GAO Report Finds Lower Quality Hospitals Still Received Value-Based Bonuses

The Government Accountability Office (GAO) recommended that CMS should take steps to prevent lower quality hospitals from qualifying for value-based bonuses, after a report by the office found that some bonuses in recent years had rewarded poorly-rated hospitals.

The Government Accountability Office (GAO) recommended that CMS should take steps to prevent lower quality hospitals from qualifying for value-based bonuses, after a report by the office found that some bonuses in recent years had rewarded poorly-rated hospitals.

According to the report, which was issued to Congressional Committees and released publicly, the findings contradict the aims of the Hospital Value-Based Purchasing (HVBP) program established by the Affordable Care Act. In theory, CMS would determine Medicare payments using a formula that rewards hospitals that score highly on a set of quality and cost efficiency measures, and penalizes hospitals that perform poorly. The program was part of a “range of efforts…to induce providers to improve their quality of care and become more cost efficient.”

However, the GAO’s analysis for the fiscal years 2013 through 2017 found that some hospitals with relatively low quality scores still received bonuses through the program because they had high cost efficiency scores. Additionally, the formula used to calculate the payment adjustments weighted the efficiency score to count more towards the total score when any quality scores were missing. In 2016, for instance, 372 hospitals with composite quality scores below the median received bonuses, as did 1429 hospitals with scores above the median. In fiscal year 2017, both of these figures had declined slowly, due to an increase in the number of hospitals incurring a penalty, but 345 hospitals with quality scores below the median still received bonuses.

As recently as November 2016, CMS reported to Congress that its scoring methodology “provided balanced consideration for quality and efficiency” by weighting the quality domains at 75% and efficiency at 25%. However, the GAO report determines that such a balance has not been achieved, as lower quality hospitals continue to receive bonuses and hospitals performing well in all domains are awarded smaller bonuses. It recommends revising the formula to lessen the weight of efficiency score in calculating total performance and fixing the redistribution calculation used when domain scores are missing.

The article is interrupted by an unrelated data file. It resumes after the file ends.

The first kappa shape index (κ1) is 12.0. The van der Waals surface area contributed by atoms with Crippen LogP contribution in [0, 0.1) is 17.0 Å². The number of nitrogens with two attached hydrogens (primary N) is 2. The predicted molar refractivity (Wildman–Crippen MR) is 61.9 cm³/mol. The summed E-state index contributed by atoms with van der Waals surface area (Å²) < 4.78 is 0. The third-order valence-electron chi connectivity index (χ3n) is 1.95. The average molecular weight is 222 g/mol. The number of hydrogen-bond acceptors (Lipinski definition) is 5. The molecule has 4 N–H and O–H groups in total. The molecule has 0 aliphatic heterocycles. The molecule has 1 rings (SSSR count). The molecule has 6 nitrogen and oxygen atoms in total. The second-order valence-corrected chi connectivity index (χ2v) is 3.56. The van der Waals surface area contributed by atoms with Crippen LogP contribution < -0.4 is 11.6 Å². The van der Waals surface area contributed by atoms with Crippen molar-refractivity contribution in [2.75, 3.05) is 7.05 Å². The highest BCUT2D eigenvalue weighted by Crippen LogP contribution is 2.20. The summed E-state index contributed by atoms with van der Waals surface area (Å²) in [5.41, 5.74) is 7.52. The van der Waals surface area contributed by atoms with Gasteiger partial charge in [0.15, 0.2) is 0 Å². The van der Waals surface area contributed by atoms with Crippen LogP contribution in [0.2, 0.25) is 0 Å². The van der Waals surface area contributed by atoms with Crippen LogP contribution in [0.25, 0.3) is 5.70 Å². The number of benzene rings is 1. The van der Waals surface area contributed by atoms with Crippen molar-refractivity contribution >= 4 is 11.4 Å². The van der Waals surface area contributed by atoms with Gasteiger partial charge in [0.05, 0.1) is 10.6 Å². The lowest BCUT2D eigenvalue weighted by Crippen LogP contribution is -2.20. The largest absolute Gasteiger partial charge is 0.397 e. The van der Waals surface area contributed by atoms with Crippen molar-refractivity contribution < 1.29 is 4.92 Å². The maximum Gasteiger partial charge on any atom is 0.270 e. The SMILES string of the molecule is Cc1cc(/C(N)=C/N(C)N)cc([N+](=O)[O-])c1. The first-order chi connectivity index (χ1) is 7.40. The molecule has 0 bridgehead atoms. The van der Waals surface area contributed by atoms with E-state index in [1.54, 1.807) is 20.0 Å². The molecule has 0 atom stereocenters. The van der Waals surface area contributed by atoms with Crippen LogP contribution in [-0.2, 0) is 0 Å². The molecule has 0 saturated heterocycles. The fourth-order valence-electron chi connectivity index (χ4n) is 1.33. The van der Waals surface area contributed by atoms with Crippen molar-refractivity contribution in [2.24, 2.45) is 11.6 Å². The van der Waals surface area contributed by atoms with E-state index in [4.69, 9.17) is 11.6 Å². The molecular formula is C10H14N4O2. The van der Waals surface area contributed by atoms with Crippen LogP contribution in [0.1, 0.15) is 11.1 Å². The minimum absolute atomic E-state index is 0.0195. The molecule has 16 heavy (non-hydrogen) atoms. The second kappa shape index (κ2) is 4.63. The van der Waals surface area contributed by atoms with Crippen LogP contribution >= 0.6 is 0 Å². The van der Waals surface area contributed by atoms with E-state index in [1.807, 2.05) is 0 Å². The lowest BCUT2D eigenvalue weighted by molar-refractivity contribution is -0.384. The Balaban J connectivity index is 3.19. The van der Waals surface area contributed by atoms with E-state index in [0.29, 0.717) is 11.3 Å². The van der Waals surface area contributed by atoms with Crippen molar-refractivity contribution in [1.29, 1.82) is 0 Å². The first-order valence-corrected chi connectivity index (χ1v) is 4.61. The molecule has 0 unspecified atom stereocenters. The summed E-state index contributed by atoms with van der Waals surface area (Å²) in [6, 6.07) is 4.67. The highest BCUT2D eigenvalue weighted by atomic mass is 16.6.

When presented with a draft of the report, HHS indicated it would reexamine the formula and “explore alternatives to the practice of proportional redistribution,” but noted that any potential changes would be subject to notice and comment rules.

Another section of the report analyzed performance scores and payment adjustments for safety net, small rural, and small urban hospitals in particular. Safety net hospitals tended to have lower quality domain scores, while small rural facilities scored higher on quality and efficiency domains, as well as each of the 4 subdomains that make up the quality score. In 4 out of 5 years examined, small hospitals were more likely to receive a bonus and safety net hospitals were more likely to incur a penalty compared with all hospitals participating in the HVBP program.

According to the report, safety net hospitals bear a disproportionate share of the program’s burden, as they received about 5% of all bonus dollars awarded but paid about 10% of all penalty dollars collected yearly. Meanwhile, small rural and small urban hospitals received twice the percentage of dollars as they paid in penalties. The report did not recommend any changes to the HVBP program in order to reduce this disparity.